There is, however, no rule in place that dictates other clubs must dance to their tune and it would be a pity if United and Chelsea do not have the will to stand up to Madrid at a time when the Premier League needs this kind of players and Match of the Day, a show with natural urges to make the sport feel exciting, had a debate recently about whether England’s top division had lost its stardust.

Chelsea, to give them their due, have already made their intentions clear. Hazard might have finished behind N’Golo Kanté when it comes to the season’s individual honors but the Belgian would have been a worthy recipient of the footballer-of-the-year awards. He would be an ideal wearer of Madrid’s colors and it makes perfect sense that Chelsea, with high ambitions of their own, have already initiated talks about replacing his existing contract, which runs until 2020, with a longer one that would reinforce his position as the club’s highest‑paid player.

United’s position with De Gea is not quite so clear but surely this is a time when they have to shut the door on Madrid if they have serious thoughts about returning to a position where their idea of success is something far more elegant than huffing and puffing through the Thursday-night-Sunday-afternoon churn of the Europa League.

De Gea has won his club’s player-of-the-season award for each of the three previous years. He is 26, which is still relatively young in goalkeeping terms, and approaching what should be the best years of his career. Most important, he has a contract until 2019 and there is an option his club surely should take to extend that by another year. United had to wait a long time before they found someone who did not make them pine for Peter Schmeichel; now they have that man it makes little sense that they would contemplate losing him.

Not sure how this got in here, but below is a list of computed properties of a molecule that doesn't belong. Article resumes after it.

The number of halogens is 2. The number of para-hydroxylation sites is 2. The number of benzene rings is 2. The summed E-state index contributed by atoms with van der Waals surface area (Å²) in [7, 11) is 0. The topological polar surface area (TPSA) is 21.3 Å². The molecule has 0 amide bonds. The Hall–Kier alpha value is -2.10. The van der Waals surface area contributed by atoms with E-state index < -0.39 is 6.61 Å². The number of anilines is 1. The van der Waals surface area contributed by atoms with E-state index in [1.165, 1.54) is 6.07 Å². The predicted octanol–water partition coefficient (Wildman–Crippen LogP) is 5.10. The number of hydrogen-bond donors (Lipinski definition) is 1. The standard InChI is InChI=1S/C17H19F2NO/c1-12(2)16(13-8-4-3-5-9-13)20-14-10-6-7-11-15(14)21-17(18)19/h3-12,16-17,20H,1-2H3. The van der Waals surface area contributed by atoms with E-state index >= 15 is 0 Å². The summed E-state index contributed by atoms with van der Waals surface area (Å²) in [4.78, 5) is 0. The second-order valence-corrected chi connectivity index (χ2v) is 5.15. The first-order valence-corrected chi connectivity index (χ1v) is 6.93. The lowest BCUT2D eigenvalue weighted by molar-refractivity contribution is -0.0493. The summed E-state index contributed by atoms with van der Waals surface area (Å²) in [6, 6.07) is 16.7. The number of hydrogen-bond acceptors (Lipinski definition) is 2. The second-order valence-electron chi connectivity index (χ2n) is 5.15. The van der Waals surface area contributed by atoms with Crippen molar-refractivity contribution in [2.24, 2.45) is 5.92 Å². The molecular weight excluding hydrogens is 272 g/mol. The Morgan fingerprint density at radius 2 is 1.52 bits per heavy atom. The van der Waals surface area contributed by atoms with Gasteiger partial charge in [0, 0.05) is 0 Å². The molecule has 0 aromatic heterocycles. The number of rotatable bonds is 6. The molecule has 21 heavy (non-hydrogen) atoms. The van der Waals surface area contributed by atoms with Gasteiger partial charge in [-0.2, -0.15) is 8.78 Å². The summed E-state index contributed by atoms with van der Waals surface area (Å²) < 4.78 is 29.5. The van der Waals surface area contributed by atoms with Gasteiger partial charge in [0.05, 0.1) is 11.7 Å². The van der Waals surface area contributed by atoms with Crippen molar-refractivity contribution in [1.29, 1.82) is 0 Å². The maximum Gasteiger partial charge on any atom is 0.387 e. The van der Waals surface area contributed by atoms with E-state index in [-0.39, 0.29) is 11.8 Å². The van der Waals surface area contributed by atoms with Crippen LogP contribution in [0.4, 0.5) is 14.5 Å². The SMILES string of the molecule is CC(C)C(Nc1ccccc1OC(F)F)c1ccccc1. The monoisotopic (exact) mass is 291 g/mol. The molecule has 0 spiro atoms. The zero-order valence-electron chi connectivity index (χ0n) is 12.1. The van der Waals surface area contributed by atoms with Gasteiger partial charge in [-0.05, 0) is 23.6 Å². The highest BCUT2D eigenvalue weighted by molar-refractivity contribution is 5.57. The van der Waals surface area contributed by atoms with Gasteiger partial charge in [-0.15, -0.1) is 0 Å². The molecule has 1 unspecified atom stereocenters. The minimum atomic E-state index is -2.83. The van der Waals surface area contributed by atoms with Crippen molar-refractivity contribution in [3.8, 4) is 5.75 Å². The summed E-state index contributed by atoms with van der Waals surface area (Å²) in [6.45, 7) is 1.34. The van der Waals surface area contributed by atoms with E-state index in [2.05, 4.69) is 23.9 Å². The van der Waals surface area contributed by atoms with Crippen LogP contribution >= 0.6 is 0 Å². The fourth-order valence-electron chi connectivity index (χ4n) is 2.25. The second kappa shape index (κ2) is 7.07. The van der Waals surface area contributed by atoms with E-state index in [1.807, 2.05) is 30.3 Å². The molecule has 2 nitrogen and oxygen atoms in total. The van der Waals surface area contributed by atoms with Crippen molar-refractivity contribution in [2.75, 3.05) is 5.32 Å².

Putting up those barriers will clearly not be straightforward if De Gea makes it clear that he wants to go and, unfortunately for United, he could be forgiven for wondering what adventures might have been possible had his proposed move to the Bernabéu in 2015 not fallen through at the last minute.

Hazard might have grown up with Zidane as his football hero and he might have made it clear that one day he would like to play in Spain, but his current club have just won the league and could turn that into a Double when they meet Arsenal in the FA Cup final a week next Saturday. He is the player, more than anyone, who opponents worry about the most. Chelsea have the Champions League in their thoughts again and even, hypothetically, if he asked to leave, the Premier League’s newly crowned champions should do everything they can to stop it happening.

The encouraging part for Chelsea is that there has been nothing to indicate that is in Hazard’s mind. United, however, are on the next rung down and, though the attractions of playing for England’s biggest club are obvious, De Gea is part of a team that have finished, in order, seventh, fourth and fifth over the previous three seasons and now look like coming in sixth.

The process of recovery, post‑Ferguson, has been slow and Roy Keane has described United’s league position, 22 points from the top, as an embarrassment for his old club. United are trailing one of the worst Arsenal sides of the past 20 years and are about to finish behind Manchester City for the fourth consecutive season, the first time that has happened since the early 1970s. Keane may have an old grievance against José Mourinho – and United as a whole – but that doesn’t make what he says wrong.

The one thing United have never lost, however, is their desire to get back to the top. This is a time when they, and Chelsea, need to dig in their heels because the alternative would not only undermine their chances of future success, it would also look like a white flag. This is what enraged Ferguson so much during the Ronaldo standoff: that Madrid were making them look weak. That one was a world record transfer fee. In another sense, it was one of the worst pieces of business United have ever pulled off.

Wolves look at risk of misdirection